• html.erb is basically HTML, putting a bunch of Ruby code in there just makes it hard to work with.
  • code embedded in views is hard to test, whereas code split out into helper modules can be isolated and tested as individual units.

Rails provides a nice compromise in the form of helpers. A helper is simply a module containing methods that assist a view. Helper methods are output- centric. They exist to generate HTML (or XML, or JavaScript)—a helper extends the behavior of a template.

Additional summary:

  • By default, each controller gets its own helper module.
  • Additionally, there is an application-wide helper named application_helper.rb.
  • Rails comes with a bunch of built-in helper methods, available to all views for formatting and linking.
  • the JavaScriptHelper module defines a number of helpers for working with JavaScript.
  • By default, image and stylesheet assets are assumed to live in the images and stylesheets directories relative to the application’s assets directory

Reducing Maintenance with Layouts and Partials

One of the driving ideas behind Rails is honoring the DRY principle and eliminating the need for duplication.

The average website, though, has lots of duplication:

• Many pages share the same tops, tails, and sidebars. • Multiple pages may contain the same snippets of rendered HTML (a blog site, for example, may display an article in multiple places). • The same functionality may appear in multiple places. Many sites have a standard search component, or a polling component, that appears in most of the sites’ sidebars.

Rails provides both layouts and partials that reduce the need for duplication in these three situations.


Layouts: Rails allows you to render pages that are nested inside other rendered pages.

  • layouts set out a standard HTML page, with the head and body sections.
  • Inside the layout template, calling yield retrieves its content.
  • layouts are controller-specific.
    • Rails will by default look for a layout called store when the current request is being handled by a controller called store.
    • You can override this using the layout declaration inside a controller.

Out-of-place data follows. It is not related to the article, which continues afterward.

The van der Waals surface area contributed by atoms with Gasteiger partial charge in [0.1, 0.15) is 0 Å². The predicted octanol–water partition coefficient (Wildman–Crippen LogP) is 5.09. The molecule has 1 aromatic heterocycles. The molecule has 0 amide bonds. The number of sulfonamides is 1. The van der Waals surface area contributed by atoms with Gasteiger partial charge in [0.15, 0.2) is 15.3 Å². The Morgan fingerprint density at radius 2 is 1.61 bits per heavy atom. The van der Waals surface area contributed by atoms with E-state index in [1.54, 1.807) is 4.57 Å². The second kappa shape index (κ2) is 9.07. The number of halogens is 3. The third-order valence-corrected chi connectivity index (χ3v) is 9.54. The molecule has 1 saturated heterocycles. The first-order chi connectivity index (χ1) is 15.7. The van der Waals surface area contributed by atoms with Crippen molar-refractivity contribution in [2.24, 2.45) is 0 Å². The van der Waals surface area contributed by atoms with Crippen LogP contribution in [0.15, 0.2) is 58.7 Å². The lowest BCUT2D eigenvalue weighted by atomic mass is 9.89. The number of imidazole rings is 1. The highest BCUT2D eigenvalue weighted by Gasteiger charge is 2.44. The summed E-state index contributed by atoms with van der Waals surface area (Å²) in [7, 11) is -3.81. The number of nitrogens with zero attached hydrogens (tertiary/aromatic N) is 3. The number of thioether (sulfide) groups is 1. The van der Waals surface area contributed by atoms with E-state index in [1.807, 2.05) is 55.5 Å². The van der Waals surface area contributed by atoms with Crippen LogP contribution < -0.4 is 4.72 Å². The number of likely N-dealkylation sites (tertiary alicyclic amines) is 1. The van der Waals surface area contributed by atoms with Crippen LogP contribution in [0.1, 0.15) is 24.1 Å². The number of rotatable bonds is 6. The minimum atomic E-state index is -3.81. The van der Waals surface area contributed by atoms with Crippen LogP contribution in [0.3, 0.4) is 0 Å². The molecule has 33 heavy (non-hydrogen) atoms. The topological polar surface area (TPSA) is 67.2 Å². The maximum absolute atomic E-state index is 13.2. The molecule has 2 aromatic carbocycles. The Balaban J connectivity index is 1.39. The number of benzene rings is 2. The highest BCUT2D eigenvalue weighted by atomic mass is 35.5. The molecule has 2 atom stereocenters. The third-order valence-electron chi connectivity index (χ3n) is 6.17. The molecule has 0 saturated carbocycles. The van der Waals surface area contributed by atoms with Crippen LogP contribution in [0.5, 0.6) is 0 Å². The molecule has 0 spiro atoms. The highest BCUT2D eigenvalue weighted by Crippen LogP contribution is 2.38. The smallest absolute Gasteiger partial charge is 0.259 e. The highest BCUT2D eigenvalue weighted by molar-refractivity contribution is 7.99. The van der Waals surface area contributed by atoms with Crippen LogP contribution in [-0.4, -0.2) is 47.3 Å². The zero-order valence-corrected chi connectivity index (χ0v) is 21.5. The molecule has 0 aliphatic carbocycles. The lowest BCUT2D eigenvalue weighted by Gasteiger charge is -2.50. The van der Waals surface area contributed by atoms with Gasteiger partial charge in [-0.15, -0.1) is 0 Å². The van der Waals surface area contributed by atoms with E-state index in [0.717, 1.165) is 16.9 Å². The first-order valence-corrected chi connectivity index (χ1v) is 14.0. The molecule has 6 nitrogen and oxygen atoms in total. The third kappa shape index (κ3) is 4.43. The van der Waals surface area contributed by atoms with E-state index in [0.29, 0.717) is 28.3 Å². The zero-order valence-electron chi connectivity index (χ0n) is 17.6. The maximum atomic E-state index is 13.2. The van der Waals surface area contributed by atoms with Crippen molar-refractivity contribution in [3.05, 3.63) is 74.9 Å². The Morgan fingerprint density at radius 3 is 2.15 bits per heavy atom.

• You can qualify which actions will have the layout applied to them using the :only and :except qualifiers.
  • If you create a layout called application in the layouts directory, it will be applied to all controllers that don’t otherwise have a layout defined for them.
  • Specifying a layout of nil turns off layouts for a controller.
  • Rails supports changing the appearance of a set of pages at runtime with dynamic layouts.
  • Subclasses of a controller use the parent’s layout unless they override it using the layout directive.
  • Individual actions can choose to render using a specific layout (or with no layout at all) by passing render() the :layout option.
  • Layouts have access to all the same data that’s available to conventional templates.
  • In addition, any instance variables set in the normal template will be available in the layout.


You can think of a partial as a kind of subroutine. You invoke it one or more times from within another template, potentially passing it objects to render as parameters. When the partial template finishes rendering, it returns control to the calling template.

  • Internally, a partial template looks like any other template.
  • Externally, the name of the file containing the template code must start with an underscore character, differentiating the source of partial templates from their more complete brothers and sisters.
  • Other templates use the render(partial:) method to invoke paritals, like:

    render(partial: ‘article’, object: @an_article, locals: { authorized_by: session[:user_name], from_ip: request.remote_ip })

Additional summary:

  • partials and collections. Using render with :collection and :spacer_template parameters to work in conjunction with the partials.
  • shared templates. This makes it easy to share partials and subtemplates across controllers.
  • partials with layouts. Partials can be rendered with a layout, and you can apply a layout to a block within any template.
  • partials and controllers. Partials give controllers the ability to generate fragments from a page using the same partial template as the view itself.

Taken together, partials and layouts provide an effective way to make sure that the user interface portion of your application is maintainable. But being maintainable is only part of the story; doing so in a way that also performs well is also crucial.


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26 November 2013